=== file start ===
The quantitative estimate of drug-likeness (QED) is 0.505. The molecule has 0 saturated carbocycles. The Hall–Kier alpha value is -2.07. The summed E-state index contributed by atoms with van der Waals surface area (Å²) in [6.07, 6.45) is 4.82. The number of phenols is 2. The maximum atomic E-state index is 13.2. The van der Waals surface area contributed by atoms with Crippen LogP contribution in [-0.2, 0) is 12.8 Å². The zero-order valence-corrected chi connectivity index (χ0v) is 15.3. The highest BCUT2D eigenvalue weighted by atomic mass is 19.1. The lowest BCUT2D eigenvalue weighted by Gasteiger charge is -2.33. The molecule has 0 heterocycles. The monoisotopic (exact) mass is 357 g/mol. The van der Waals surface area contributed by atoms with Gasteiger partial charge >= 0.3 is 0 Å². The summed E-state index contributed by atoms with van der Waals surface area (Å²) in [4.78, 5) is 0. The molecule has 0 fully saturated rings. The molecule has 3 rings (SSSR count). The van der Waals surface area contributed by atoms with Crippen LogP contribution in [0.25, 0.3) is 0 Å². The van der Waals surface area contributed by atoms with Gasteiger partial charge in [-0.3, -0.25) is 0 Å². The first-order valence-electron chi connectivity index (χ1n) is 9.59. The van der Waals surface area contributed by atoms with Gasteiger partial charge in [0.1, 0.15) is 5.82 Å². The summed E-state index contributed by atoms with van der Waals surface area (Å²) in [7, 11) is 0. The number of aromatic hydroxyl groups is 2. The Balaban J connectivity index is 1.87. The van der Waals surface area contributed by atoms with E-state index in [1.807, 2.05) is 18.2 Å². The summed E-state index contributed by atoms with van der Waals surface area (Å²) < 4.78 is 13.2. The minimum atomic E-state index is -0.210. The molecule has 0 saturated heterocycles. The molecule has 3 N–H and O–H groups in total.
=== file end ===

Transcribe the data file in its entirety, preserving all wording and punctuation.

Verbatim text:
The quantitative estimate of drug-likeness (QED) is 0.505. The molecule has 0 saturated carbocycles. The Hall–Kier alpha value is -2.07. The summed E-state index contributed by atoms with van der Waals surface area (Å²) in [6.07, 6.45) is 4.82. The number of phenols is 2. The maximum atomic E-state index is 13.2. The van der Waals surface area contributed by atoms with Crippen LogP contribution in [-0.2, 0) is 12.8 Å². The zero-order valence-corrected chi connectivity index (χ0v) is 15.3. The highest BCUT2D eigenvalue weighted by atomic mass is 19.1. The lowest BCUT2D eigenvalue weighted by Gasteiger charge is -2.33. The molecule has 0 heterocycles. The monoisotopic (exact) mass is 357 g/mol. The van der Waals surface area contributed by atoms with Gasteiger partial charge >= 0.3 is 0 Å². The summed E-state index contributed by atoms with van der Waals surface area (Å²) in [4.78, 5) is 0. The molecule has 0 fully saturated rings. The molecule has 3 rings (SSSR count). The van der Waals surface area contributed by atoms with Crippen LogP contribution in [0.25, 0.3) is 0 Å². The van der Waals surface area contributed by atoms with Gasteiger partial charge in [-0.3, -0.25) is 0 Å². The first-order valence-electron chi connectivity index (χ1n) is 9.59. The van der Waals surface area contributed by atoms with Gasteiger partial charge in [0.1, 0.15) is 5.82 Å². The summed E-state index contributed by atoms with van der Waals surface area (Å²) in [7, 11) is 0. The number of aromatic hydroxyl groups is 2. The Balaban J connectivity index is 1.87. The van der Waals surface area contributed by atoms with E-state index in [1.807, 2.05) is 18.2 Å². The summed E-state index contributed by atoms with van der Waals surface area (Å²) < 4.78 is 13.2. The minimum atomic E-state index is -0.210. The molecule has 0 saturated heterocycles. The molecule has 3 N–H and O–H groups in total.